Introduction to the types of IP address for beginners

Edward G. | July 14, 2020

Networking is a broad topic, and types of IP address formats is uncharted territory for most netizens. On the basic level, you might be familiar with the public address your router has. However, did you know that static IP addresses are permanent and won’t change? In reverse, dynamic ones are bound to be more flexible. There are more types of IP addresses, categorized according to their permanency and internal procedures. Let’s find out more and see how different types of IP addresses work.

What is an IP address?

Before discussing types of IP addresses out there, let’s run through the basic concepts. An IP address (Internet Protocol Address) is a sequence of numbers given to internet-connected devices: computers, routers, servers, etc. An IP address is similar to the physical address you use when sending packages or letters via the post office. It determines your approximate location. Hence, the IP address helps search engines and other online services to adjust deals, shipping expenses, and other information.

Pinpointing you to a specific spot on the map might not seem like a big deal. However, all types of IP addresses make it possible for online service providers to instill geo-restrictions. What does this mean? In some cases, websites can deny service if you are outside the approved geographical scope. Additionally, internet censorship has become more prevalent in recent years. Governments decide to control the incoming stream of content by blocking services or websites deemed unfit.

However, types of IP addresses determine how the string of numbers operates. Users can manually set some of them, while others come to you from the Internet Service Provider (ISP). So, let’s examine the types of IP addresses and see which purposes they can serve. Also, there are some issues that might relate to IP addresses, like failed to obtain IP.

Types of IP addresses: which and when?

Usually, netizens operate with two types of IP addresses: the private and public ones. All your gadgets have private IP addresses. They help routers determine which devices attempt to connect. However, these strings are not publicly available. Once a gadget connects to the internet, the router gives it the public address. This strategy is a part of the plan to reduce the number of used IP addresses. However, there are more types of IP addresses that you should know about:

  • Private. All devices get these unique strings, also referred to as internal or local addresses. Thanks to this type, routers can recognize gadgets and connect them to the internet.
  • Public. Such external IP addresses belong to your router and each internet-connected device. When you enter websites that display your IP address, they show this sequence specifically.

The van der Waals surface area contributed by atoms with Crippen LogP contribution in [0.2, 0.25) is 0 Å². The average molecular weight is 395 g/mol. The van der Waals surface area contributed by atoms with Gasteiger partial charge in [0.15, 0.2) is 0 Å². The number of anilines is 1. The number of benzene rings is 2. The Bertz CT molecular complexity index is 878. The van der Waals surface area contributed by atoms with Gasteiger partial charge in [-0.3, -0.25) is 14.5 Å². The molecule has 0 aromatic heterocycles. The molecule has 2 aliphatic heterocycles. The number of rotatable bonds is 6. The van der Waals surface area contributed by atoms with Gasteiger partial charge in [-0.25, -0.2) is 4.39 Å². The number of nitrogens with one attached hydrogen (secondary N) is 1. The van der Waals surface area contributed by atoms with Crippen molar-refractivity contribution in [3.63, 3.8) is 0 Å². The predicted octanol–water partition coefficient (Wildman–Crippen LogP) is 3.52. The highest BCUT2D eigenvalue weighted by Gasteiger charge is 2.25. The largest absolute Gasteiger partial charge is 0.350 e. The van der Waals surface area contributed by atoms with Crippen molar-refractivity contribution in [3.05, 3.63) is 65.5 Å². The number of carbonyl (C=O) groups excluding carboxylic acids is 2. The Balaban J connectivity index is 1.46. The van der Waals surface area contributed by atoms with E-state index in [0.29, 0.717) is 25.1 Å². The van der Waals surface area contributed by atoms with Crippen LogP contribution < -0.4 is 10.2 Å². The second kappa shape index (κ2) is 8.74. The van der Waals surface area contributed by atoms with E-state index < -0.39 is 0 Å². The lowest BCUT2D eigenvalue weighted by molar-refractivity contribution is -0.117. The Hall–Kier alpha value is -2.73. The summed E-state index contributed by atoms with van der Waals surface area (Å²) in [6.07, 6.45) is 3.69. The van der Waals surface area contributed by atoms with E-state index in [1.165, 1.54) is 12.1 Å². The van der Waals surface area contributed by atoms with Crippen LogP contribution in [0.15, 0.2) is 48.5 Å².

• Dynamic. As implied by the name, dynamic IP addresses are bound to change over time. Dynamic Host Configuration Protocol (DHCP) assigns these addresses. Typically, the IP address of your router is not only external but also dynamic.
  • Static. When a device gets a static string, it does not change. Gadgets usually get IP addresses from external sources such as your ISP or DHCP. However, you need to configure static types of IP addresses manually. They are very useful when it is critical to preserve the same IP address. For instance, when you host game servers.
  • Shared and dedicated. These types of IP addresses belong to websites. When a site operates with a shared IP address, it means that a network of websites uses the same string. However, sites that own dedicated ones do not share them with other domains.
  • Loopback. Such IP addresses are special in that they allow devices to send and receive their own data packets. Differently than other types of IP addresses, they usually contribute to various tests.

Is it possible to hide your IP address?

Mostly all types of IP addresses partake in the infamous online tracking practices. Advanced surveillance allows online services, government agencies, and other sources to follow users online and compile information. While such tracking is the fuel for personalizing the content users receive, it is far from being a well-oiled machine. So, whichever types of IP addresses you use, you should know their role in online tracking.

IP addresses reveal users’ geographical location. The pinpointed physical whereabouts might not be highly accurate. However, they are usually enough to establish the country or city in which users reside. A Virtual Private Network (VPN) is a beneficial option for concealing original IP addresses in the long-run. It will help you virtually travel to change location. Simply connect to the server that suits your needs. Then, online services attempting to track you won’t be able to implement profiling or other privacy-violating actions.

Edward G.

Edward G.

Cybersecurity Researcher and Publisher at Atlas VPN. My mission is to scan the ever-evolving cybercrime landscape to inform the public about the latest threats.



© 2023 Atlas VPN. All rights reserved.